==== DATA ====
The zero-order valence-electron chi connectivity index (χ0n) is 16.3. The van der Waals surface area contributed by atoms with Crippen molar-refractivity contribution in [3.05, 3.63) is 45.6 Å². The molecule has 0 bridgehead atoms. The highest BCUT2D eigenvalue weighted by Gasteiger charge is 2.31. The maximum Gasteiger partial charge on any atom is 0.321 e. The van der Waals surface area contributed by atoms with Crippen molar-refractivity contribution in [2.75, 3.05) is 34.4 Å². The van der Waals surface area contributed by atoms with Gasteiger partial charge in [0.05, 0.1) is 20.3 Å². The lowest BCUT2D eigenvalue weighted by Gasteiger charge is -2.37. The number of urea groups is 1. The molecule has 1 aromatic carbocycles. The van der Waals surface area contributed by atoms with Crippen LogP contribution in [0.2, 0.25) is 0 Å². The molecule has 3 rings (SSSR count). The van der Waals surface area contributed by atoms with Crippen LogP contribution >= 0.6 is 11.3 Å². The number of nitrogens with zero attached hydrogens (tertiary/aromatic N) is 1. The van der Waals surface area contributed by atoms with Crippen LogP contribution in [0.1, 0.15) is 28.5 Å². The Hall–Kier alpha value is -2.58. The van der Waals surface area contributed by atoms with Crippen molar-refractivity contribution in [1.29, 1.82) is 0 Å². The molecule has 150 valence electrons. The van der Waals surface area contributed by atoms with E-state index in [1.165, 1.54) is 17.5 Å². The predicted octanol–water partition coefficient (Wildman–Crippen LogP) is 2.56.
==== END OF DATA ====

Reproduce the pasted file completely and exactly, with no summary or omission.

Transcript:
The zero-order valence-electron chi connectivity index (χ0n) is 16.3. The van der Waals surface area contributed by atoms with Crippen molar-refractivity contribution in [3.05, 3.63) is 45.6 Å². The molecule has 0 bridgehead atoms. The highest BCUT2D eigenvalue weighted by Gasteiger charge is 2.31. The maximum Gasteiger partial charge on any atom is 0.321 e. The van der Waals surface area contributed by atoms with Crippen molar-refractivity contribution in [2.75, 3.05) is 34.4 Å². The van der Waals surface area contributed by atoms with Gasteiger partial charge in [0.05, 0.1) is 20.3 Å². The lowest BCUT2D eigenvalue weighted by Gasteiger charge is -2.37. The number of urea groups is 1. The molecule has 1 aromatic carbocycles. The van der Waals surface area contributed by atoms with Crippen LogP contribution in [0.2, 0.25) is 0 Å². The molecule has 3 rings (SSSR count). The van der Waals surface area contributed by atoms with Crippen LogP contribution >= 0.6 is 11.3 Å². The number of nitrogens with zero attached hydrogens (tertiary/aromatic N) is 1. The van der Waals surface area contributed by atoms with Crippen LogP contribution in [0.1, 0.15) is 28.5 Å². The Hall–Kier alpha value is -2.58. The van der Waals surface area contributed by atoms with Crippen molar-refractivity contribution in [1.29, 1.82) is 0 Å². The molecule has 150 valence electrons. The van der Waals surface area contributed by atoms with E-state index in [1.165, 1.54) is 17.5 Å². The predicted octanol–water partition coefficient (Wildman–Crippen LogP) is 2.56.